Two northern Colorado conservation districts vote to merge | TheFencePost.com
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Two northern Colorado conservation districts vote to merge

BROOMFIELD, Colo. — Big Thompson Conservation District and Fort Collins Conservation District will join forces to meet the natural resources conservation needs of landowners within their boundaries in Larimer and Weld counties.

In a special election held on Feb. 1, 2022, landowners from the two districts voted to consolidate their two districts into one, under the name Fort Collins Conservation District. In the near future, the district plans to change its name to Larimer Conservation District to more accurately represent the majority of their boundaries in that county. The pieces of the previous districts located in Weld County will remain included in the consolidated district.

“The two districts have collaborated often and have a long history of working on similar conservation and educational projects through the years. The district leaders understand the needs of farmers, ranchers and small acreage owners in the area,” said Nikki Brinson, district operations manager for the Colorado State Conservation Board in the Colorado Department of Agriculture. “The board supervisors are committed to improving the opportunities and programs available to their constituents through this consolidation.”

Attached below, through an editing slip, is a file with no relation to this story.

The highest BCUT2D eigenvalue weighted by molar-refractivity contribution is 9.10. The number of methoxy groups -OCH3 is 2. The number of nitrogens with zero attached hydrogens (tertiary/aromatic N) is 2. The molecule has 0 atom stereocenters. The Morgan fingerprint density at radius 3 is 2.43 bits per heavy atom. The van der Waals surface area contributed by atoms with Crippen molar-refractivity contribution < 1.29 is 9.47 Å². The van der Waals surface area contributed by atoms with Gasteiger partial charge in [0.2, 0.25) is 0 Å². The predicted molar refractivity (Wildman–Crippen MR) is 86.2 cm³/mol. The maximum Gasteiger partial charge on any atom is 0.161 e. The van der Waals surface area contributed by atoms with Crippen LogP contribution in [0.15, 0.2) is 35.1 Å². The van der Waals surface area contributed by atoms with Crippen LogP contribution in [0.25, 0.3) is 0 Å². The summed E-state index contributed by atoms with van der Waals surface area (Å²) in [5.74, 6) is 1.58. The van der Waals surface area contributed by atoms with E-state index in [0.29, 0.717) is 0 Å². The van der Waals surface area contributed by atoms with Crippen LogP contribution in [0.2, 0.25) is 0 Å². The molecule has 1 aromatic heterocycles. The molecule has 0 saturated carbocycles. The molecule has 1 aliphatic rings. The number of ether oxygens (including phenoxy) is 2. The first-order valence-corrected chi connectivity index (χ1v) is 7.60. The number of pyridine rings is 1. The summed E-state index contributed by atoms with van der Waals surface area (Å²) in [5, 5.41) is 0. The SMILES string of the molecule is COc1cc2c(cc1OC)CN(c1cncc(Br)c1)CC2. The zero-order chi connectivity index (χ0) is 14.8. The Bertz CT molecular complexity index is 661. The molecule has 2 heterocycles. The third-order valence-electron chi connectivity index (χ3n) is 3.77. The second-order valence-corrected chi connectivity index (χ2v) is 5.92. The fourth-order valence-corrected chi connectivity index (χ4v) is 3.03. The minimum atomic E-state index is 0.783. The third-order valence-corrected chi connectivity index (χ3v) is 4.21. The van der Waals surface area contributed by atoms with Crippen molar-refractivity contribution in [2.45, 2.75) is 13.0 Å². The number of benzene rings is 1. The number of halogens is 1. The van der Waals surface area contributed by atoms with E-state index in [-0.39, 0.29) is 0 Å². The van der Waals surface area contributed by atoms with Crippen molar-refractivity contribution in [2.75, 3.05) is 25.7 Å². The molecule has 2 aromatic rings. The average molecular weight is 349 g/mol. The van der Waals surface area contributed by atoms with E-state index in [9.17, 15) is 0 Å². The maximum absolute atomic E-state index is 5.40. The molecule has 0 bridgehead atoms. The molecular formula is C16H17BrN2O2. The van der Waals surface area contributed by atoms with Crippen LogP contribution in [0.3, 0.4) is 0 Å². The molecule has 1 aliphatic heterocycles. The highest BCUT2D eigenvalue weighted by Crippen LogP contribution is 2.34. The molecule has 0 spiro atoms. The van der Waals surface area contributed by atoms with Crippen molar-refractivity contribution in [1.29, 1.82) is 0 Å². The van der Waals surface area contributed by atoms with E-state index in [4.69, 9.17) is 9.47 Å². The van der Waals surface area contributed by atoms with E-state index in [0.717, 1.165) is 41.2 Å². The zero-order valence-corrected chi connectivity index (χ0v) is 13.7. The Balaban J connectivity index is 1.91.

Conservation districts are political subdivisions of state government which represent local landowners’ interests for developing conservation priorities. The Colorado Department of Agriculture’s State Conservation Board administers funding, offers leadership and statutory guidance to help conservation districts serve as local governments.

According to state statute, supervisors from the original boards will work as an “organization board” to identify the new districts’ first five-member board. This decision will be made within six months.



The creation of the new district will increase landowners’ conservation options in a variety of ways, including:

Bringing more resources to area-wide conservation problems

Improving consistency of programs offered by one district

Increasing the ability to leverage local, state and federal resources for conservation implementation and technical assistance

Colorado now has 74 conservation districts. To learn more about their services, visit ag.colorado.gov/conservation/cscb. For direct contact information or to learn more about Fort Collins (soon to be Larimer) Conservation District, visit fortcollinscd.org.


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